ANKUSH: No problem. Now normally I’m always say a little bit about how I know the person I’m interviewing and you’re the first person, I think, on this series that we’ve only met, I think, literally about five minutes ago, when we dialed in, but we’ve already had a bit of a giggle and a laugh, so I’m sure we’re gonna have a great time on this interview.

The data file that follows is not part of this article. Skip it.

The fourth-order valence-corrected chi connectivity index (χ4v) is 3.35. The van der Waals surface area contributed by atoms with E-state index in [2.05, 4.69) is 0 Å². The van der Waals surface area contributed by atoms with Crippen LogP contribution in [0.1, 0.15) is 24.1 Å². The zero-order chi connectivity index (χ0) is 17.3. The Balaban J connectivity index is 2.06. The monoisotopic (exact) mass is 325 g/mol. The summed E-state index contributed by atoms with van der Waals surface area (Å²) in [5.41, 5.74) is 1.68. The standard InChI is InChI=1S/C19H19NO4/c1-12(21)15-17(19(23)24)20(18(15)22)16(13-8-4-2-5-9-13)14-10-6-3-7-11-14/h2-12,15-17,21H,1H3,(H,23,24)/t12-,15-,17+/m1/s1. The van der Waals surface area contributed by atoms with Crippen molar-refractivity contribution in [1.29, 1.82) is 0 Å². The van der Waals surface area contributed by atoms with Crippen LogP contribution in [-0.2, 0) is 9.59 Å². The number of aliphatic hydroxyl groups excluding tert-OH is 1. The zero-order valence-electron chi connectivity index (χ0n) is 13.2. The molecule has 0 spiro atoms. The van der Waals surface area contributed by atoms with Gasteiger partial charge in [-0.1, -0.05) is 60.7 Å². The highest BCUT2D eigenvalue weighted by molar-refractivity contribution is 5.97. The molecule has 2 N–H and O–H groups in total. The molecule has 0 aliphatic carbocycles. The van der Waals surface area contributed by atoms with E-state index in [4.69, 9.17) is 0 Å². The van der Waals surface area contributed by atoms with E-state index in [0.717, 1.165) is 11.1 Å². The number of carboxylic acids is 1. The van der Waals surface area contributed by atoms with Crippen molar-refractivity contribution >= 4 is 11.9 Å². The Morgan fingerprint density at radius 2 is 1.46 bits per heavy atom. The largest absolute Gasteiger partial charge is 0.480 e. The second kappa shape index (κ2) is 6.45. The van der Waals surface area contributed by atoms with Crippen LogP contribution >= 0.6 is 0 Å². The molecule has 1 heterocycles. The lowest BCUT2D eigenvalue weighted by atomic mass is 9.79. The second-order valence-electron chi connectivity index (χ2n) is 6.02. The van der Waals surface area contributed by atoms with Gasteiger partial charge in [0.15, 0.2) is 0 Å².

JOE: We’ve a very deep and long standing relationship, Ankush, we just don’t know it yet.

ANKUSH: So let’s just jump straight in.Can you tell the listeners a little bit about your professional background in your own words? What your experience has been from your career point of view.